Thanks to vaccines, preventable illnesses (such as measles) had all but been eradicated in the U.S. at one point. Unfortunately, though, a growing number of parents have chosen to opt out of routine vaccinations for their children — leaving them and at-risk groups vulnerable to these highly-contagious diseases. Decades after the anti-vax movement took off, public health is now paying the price. As states and health professionals fight back with laws and the spreading of actual facts, another major influencer has made a bold move... and YouTube's stance against anti-vax channels is a huge step in stopping the spread in misinformation.
It all started when BuzzFeed News reported the disturbing reality of what turns up when users are watching content about vaccine safety on YouTube. Although YouTube searches for "are vaccines safe" typically gives top search results from an authorized medical source, the "Up Next" algorithm often follows up with suggestions for anti-vax videos. Which obviously is a huge problem in this age where rampant misinformation online can have serious, real-life consequences.
What's worse is at least seven advertisers weren't even aware their ads had been showing up during anti-vax videos. Since BuzzFeed's report, however, all have contacted YouTube and have pulled programmatic placements. “We have strict policies that govern what videos we allow ads to appear on, and videos that promote anti-vaccination content are a violation of those policies," a YouTube spokesperson said in a statement to Variety. "We enforce these policies vigorously, and if we find a video that violates them, we immediately take action and remove ads."
YouTube's stance comes at time during which measles outbreaks are becoming increasingly common in the U.S. There have been at least 65 confirmed cases of measles in Washington, for example, according to the Washington State Department of Health. And over in New York, a measles outbreak affecting more than 200 people still isn't contained, according to CNN.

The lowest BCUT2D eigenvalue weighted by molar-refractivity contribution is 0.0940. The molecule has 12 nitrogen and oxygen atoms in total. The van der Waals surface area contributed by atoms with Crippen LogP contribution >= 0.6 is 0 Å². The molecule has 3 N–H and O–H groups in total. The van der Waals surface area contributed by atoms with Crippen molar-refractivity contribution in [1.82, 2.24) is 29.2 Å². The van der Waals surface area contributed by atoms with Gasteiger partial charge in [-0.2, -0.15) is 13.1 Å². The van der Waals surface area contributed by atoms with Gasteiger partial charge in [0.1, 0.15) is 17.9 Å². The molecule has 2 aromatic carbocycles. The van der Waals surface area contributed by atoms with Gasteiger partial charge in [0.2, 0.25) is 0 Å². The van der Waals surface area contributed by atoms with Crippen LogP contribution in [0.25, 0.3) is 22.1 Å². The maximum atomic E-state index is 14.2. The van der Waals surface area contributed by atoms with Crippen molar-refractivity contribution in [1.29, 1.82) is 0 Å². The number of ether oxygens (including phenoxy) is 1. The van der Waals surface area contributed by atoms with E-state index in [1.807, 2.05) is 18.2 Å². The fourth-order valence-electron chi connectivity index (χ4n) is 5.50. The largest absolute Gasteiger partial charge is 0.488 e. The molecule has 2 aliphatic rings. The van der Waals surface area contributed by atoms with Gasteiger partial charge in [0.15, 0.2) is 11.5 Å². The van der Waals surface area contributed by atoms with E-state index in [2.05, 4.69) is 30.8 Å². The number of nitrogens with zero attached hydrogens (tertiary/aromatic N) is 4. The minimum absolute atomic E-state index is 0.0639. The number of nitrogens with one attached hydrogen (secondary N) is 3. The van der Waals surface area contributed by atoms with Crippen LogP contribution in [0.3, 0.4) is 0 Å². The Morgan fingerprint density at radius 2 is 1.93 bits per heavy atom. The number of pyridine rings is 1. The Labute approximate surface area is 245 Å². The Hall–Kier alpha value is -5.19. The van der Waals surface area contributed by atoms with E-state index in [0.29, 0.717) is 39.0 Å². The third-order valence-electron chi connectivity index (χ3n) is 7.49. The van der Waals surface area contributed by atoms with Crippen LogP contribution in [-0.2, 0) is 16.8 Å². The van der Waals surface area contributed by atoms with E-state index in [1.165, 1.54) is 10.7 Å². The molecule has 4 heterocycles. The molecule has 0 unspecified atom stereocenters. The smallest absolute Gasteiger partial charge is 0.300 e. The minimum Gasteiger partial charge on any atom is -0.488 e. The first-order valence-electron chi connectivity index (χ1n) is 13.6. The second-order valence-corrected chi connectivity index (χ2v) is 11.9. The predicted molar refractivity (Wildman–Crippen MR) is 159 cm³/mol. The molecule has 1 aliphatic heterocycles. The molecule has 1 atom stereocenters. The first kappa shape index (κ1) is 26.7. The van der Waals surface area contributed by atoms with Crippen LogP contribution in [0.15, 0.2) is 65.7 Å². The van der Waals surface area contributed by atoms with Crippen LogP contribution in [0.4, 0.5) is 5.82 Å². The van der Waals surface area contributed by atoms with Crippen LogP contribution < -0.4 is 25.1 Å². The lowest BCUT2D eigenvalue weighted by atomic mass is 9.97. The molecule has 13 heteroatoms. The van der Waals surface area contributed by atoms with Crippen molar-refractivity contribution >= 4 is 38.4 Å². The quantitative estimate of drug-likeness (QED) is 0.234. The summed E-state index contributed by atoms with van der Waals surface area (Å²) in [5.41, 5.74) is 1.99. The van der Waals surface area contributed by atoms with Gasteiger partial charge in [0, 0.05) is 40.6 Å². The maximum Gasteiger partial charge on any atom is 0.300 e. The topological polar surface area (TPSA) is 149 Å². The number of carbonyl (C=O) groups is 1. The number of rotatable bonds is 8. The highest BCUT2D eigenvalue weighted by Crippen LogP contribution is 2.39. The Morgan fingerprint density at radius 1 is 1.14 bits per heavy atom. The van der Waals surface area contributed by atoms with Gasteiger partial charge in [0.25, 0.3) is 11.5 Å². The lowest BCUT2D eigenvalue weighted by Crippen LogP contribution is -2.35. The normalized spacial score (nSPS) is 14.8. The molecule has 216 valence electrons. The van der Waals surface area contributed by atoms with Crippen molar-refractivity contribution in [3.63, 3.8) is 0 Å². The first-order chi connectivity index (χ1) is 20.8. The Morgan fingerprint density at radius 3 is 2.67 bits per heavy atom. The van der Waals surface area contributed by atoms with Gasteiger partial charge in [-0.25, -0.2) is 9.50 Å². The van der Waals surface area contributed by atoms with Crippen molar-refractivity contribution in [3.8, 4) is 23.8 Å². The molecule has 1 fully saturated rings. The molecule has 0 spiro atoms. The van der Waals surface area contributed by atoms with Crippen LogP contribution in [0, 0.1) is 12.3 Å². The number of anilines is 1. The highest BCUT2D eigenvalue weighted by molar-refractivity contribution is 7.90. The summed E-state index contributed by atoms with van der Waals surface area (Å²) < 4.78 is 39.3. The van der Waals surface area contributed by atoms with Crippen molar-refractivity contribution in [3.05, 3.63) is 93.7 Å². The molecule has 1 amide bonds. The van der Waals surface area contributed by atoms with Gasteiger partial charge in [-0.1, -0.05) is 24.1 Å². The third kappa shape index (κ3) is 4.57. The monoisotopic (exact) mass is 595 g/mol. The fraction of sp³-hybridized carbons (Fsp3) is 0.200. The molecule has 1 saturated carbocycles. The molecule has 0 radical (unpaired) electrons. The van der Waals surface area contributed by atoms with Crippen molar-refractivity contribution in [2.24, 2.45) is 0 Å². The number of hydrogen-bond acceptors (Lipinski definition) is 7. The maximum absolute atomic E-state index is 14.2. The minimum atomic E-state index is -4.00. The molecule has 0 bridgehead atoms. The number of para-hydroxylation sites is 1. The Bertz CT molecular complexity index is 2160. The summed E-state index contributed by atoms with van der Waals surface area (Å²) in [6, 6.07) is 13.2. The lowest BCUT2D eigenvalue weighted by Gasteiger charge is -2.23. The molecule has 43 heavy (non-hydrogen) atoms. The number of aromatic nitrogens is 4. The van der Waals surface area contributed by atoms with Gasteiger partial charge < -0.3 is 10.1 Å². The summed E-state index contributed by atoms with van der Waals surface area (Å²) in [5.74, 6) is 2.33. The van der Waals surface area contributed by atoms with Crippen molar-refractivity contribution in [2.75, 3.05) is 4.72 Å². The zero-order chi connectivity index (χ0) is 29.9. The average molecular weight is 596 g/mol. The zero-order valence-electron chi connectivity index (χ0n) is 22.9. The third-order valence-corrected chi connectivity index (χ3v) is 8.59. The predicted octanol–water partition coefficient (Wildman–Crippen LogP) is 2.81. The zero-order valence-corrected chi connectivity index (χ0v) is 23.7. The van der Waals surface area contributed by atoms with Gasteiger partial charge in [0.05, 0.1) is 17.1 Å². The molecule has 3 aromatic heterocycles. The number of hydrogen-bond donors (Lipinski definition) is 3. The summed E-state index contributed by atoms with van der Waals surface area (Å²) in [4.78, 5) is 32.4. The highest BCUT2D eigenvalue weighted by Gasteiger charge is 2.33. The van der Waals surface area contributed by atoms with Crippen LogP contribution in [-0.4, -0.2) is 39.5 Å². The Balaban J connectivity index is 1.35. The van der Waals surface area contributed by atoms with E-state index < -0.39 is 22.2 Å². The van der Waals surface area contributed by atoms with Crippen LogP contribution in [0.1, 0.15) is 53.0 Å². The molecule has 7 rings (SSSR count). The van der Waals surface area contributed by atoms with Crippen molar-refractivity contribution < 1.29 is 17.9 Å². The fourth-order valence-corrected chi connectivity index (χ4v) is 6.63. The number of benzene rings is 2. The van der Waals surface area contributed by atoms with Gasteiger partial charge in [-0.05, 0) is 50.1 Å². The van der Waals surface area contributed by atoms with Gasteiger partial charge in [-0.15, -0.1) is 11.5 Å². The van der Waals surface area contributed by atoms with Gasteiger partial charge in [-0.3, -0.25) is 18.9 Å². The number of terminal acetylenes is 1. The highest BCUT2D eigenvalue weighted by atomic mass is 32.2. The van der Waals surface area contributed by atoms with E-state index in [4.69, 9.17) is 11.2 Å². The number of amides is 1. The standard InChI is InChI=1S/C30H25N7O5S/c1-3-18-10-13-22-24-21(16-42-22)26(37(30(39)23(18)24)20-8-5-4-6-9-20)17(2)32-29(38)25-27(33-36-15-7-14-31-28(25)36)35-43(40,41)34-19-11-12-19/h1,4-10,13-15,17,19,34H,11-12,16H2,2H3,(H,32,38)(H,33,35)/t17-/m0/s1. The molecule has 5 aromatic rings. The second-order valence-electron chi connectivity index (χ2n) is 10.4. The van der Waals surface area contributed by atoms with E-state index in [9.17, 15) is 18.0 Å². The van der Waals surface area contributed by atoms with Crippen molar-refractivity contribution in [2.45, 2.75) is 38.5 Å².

Things have gotten so bad that Dr. Scott Gottlieb, commissioner of the Food & Drug Administration (FDA) has hinted the federal government could step in if states don't. Because nearly all states allow children to attend school even if their parents have opted out of getting them vaccinated. "Some states are engaging in such wide exemptions that they're creating the opportunity for outbreaks on a scale that is going to have national implications," Gottlieb said in an interview with CCN on Tuesday. He added that if "certain states continue down the path that they're on, I think they're going to force the hand of the federal health agencies."
Clearly, the anti-vax movement is a problem that's not going away anytime soon. Which is mind-boggling to me and so many others, considering all of the peer-reviewed, scientific studies out there proving just how safe and effective vaccines are... not to mention the fact that the doctor who published a study linking the MMR vaccine to autism, Andrew Wakefield, was been stripped of his medical license, as TIME reported. Plus, the results his "study" have been repeatedly and emphatically disproven, according to Vox.
Although we still have a long way to go in convincing some parents that vaccines are safe, to me, YouTube's stance against anti-vax channels is another step in the right direction.